Al Nakheel Paper Mill will supply the bulk of FHH operations in the GCC markets

 

 

Nuqul Group’s Fine Hygienic Holding is one of the major players in the tissue business in the MENA region, operating four tissue mills in Jordan and Egypt with a combined annual tissue capacity of 155,000 tons. In 2016, the Holding announced a $90 million investment in a new tissue production line at Al Nakheel mill in Abu Dhabi, UAE. PM5 is expected to come on stream in the 3rd quarter of 2017.
Salim Karadsheh, CEO of Fine Hygienic Holding, updates METissue on the progress of the project and shares his insights on the tissue market in the MENA region.

 

Could you give us a short description/scope on your new project in Abu Dhabi, Al Nakheel?
Al Nakheel Paper Mill will produce over 50,000 tons per year of jumbo reels to supply the bulk of FHH operations in the GCC markets while Jordan operation supplies the Levant and the remaining needs in the GCC. Egypt operations supply FHH needs in Africa and serves our exports clients that have for years entrusted FHH to provide them with the quality and volumes of tissue they need for their operations. Those clients are spread over several continents inside and outside the MENA region. The project will also be integrated with FHH converting operation in the UAE that supplies FHH consumer products in the UAE, Kuwait, Qatar, Bahrain and Oman.

–             Why did Fine hygienic decide to invest in a new tissue mill?
FHH consumer product specifications are unique to FHH brands and as such FHH needs to maintain control over the volumes needed, the quality standards and the product development to stay pioneer in its markets. The current size of FHH and the forecast growth mandated an investment to build capacity owing to the lead time it takes from concept to market in such large projects. Having said that market dynamics soured since the decision on the investment and it will thus start-up a little bit too early.

–         Is there any delay in the project?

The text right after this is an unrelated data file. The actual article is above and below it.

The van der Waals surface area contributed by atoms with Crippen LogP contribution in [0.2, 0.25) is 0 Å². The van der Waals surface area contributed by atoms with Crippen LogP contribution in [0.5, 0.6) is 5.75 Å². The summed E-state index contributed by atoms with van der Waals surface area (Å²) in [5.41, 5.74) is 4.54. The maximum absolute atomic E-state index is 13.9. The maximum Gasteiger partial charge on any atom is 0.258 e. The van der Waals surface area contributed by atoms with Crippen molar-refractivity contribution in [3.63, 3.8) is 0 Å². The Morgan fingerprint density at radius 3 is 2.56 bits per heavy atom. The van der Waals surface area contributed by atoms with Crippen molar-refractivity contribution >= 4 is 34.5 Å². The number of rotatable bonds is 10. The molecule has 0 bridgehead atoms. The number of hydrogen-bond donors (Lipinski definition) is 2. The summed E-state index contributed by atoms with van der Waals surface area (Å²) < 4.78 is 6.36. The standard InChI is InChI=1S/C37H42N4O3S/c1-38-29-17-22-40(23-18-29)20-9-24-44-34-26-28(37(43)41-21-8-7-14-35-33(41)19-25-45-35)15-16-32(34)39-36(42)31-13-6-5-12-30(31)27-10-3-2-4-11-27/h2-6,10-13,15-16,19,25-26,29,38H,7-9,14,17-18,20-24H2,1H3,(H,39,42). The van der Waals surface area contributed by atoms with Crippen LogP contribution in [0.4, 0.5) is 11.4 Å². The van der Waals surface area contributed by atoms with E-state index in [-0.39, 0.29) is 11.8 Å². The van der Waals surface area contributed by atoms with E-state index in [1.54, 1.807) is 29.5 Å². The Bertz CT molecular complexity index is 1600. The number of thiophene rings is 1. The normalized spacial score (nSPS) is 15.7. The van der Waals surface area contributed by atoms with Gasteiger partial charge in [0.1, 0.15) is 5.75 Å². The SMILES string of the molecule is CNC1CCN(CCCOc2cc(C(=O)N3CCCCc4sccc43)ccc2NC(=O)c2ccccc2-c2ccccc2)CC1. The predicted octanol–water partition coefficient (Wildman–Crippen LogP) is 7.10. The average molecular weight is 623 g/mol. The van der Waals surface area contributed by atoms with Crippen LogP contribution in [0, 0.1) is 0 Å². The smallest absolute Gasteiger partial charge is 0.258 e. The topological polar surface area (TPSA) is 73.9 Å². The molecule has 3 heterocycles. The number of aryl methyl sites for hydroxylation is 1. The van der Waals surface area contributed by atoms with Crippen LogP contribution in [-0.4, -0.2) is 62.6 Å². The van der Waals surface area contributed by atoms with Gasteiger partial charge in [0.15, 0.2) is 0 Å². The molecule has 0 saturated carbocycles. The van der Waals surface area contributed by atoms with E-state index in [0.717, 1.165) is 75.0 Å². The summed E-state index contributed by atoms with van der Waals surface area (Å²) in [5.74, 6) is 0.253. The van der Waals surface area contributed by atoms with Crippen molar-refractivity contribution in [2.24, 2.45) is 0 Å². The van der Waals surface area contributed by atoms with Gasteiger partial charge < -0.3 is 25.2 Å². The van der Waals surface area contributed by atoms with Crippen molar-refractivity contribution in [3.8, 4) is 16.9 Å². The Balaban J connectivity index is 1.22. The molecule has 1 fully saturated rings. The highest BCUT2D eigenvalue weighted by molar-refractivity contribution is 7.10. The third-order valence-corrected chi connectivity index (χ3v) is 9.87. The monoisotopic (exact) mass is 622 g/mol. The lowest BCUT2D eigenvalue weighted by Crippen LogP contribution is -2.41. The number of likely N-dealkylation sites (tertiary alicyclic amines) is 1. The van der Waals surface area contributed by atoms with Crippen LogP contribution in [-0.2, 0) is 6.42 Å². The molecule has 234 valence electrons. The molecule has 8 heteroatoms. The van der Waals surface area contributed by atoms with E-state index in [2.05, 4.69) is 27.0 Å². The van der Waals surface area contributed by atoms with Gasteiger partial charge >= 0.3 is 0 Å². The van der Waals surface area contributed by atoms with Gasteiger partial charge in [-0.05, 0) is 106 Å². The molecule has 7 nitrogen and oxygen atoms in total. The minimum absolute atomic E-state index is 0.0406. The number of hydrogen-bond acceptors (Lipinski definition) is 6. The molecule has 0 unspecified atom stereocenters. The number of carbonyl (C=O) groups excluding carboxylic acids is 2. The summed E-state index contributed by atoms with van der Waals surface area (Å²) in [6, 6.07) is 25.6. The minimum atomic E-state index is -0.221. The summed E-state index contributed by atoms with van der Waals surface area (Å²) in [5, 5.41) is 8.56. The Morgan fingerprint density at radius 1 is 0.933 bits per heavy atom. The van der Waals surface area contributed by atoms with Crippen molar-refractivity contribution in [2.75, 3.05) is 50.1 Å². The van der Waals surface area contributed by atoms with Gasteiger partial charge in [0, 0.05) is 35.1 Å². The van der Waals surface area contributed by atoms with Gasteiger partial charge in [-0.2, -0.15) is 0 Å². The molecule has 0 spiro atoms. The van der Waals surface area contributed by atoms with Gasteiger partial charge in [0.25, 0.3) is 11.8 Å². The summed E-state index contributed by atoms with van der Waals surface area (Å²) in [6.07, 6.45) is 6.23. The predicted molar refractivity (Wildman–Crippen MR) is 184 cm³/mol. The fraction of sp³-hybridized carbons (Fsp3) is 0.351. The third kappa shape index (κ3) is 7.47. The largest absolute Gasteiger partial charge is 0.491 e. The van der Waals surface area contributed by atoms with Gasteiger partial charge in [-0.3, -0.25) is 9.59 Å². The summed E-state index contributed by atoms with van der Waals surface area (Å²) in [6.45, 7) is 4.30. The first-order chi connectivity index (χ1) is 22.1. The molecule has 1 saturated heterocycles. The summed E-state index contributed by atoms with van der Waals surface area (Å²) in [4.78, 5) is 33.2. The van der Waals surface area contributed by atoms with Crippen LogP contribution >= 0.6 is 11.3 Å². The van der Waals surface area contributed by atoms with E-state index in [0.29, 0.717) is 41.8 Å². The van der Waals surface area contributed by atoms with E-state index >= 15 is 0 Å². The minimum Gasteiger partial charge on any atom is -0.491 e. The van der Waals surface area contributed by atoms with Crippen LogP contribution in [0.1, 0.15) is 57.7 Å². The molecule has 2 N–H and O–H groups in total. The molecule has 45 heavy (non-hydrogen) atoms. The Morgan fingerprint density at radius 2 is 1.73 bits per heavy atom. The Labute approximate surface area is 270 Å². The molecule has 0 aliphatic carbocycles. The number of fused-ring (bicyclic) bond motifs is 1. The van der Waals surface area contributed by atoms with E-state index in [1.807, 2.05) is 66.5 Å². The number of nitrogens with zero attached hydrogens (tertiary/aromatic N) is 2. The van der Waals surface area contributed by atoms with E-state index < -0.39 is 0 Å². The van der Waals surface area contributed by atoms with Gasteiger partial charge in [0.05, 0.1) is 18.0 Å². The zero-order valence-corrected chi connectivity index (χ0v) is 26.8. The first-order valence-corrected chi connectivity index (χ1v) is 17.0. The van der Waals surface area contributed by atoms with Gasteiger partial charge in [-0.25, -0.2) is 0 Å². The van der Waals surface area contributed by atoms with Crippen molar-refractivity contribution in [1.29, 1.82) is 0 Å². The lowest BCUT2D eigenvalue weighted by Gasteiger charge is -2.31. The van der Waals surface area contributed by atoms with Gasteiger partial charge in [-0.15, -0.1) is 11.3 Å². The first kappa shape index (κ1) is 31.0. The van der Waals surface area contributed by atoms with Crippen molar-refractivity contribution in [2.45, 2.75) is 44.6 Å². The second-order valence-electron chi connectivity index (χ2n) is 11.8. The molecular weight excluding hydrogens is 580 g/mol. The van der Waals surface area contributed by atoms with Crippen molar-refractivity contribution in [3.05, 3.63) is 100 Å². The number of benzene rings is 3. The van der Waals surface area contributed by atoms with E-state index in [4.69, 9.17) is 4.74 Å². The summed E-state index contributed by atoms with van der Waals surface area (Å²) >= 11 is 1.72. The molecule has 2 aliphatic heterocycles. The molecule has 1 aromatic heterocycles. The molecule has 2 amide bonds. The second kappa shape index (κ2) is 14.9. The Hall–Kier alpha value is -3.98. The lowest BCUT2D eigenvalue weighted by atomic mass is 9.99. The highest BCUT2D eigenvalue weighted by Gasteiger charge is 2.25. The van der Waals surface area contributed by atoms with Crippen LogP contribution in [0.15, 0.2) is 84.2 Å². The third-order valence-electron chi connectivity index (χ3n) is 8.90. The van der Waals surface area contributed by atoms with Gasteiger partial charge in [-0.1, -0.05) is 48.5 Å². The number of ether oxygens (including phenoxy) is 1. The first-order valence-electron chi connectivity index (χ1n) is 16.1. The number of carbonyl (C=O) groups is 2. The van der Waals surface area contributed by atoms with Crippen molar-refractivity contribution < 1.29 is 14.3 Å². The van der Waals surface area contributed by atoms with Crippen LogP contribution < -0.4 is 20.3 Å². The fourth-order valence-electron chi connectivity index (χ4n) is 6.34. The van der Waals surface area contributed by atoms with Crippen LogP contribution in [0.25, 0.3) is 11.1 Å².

The project started later than planned due to changes in the legislation and permitting procedures in Abu Dhabi and its time schedule was shifted forward from the outset. Since then the project is proceeding as planned. FHH is not impacted by the delay.

–         Why was the UAE chosen as a location for the new mill?
FHH needed to build capacity in the GCC to become local to its markets; a study of available options, costs, freight from the centers of gravity of demand, legislation, labor considerations, investment environment and energy needs favored Abu Dhabi over other locations in the case of FHH and the project location was confirmed through a detailed concept study for FHH that was commissioned to 3rd parties confirming our choice.

–        What is your view on the current market situation in the MENA region?

The MENA region has surplus capacities today and will likely continue to have surplus capacities in the coming 3 years. The regional demand growth has slowed down significantly since the turmoil started in some markets (most notably Libya, Yemen, Iraq and Syria), while other markets’ growth has slowed down post drop in oil prices. In general consumer sentiment in markets that are directly or indirectly influenced by petrodollars has plummeted. The Saudi consumer for example is demanding lower prices and shifting towards lower cost options following the change of strategy by the Saudi government on matters like subsidies and investments. This state of affairs will pick up pace as KSA announces the second round of reform expected post Ramadan, as expatriates send their families to their original countries following the government decision to increase residence fees dramatically and as the GCC sales tax becomes a reality in 2018. Jordan enjoys a saving from oil price drop but pays a heftier price for the drop in GCC tourism, employment opportunities in the gulf, investment and aid from the oil rich countries such as KSA. Lebanon sees similar impacts. Egypt on the other hand suffers from inflation, drop in tourism, reduced FDI and stagnant Suez Canal traffic. Iraqis consumer spending is also dropping as less income is derived from oil exports and more share of the country’s income goes to fund the fight with ISIS.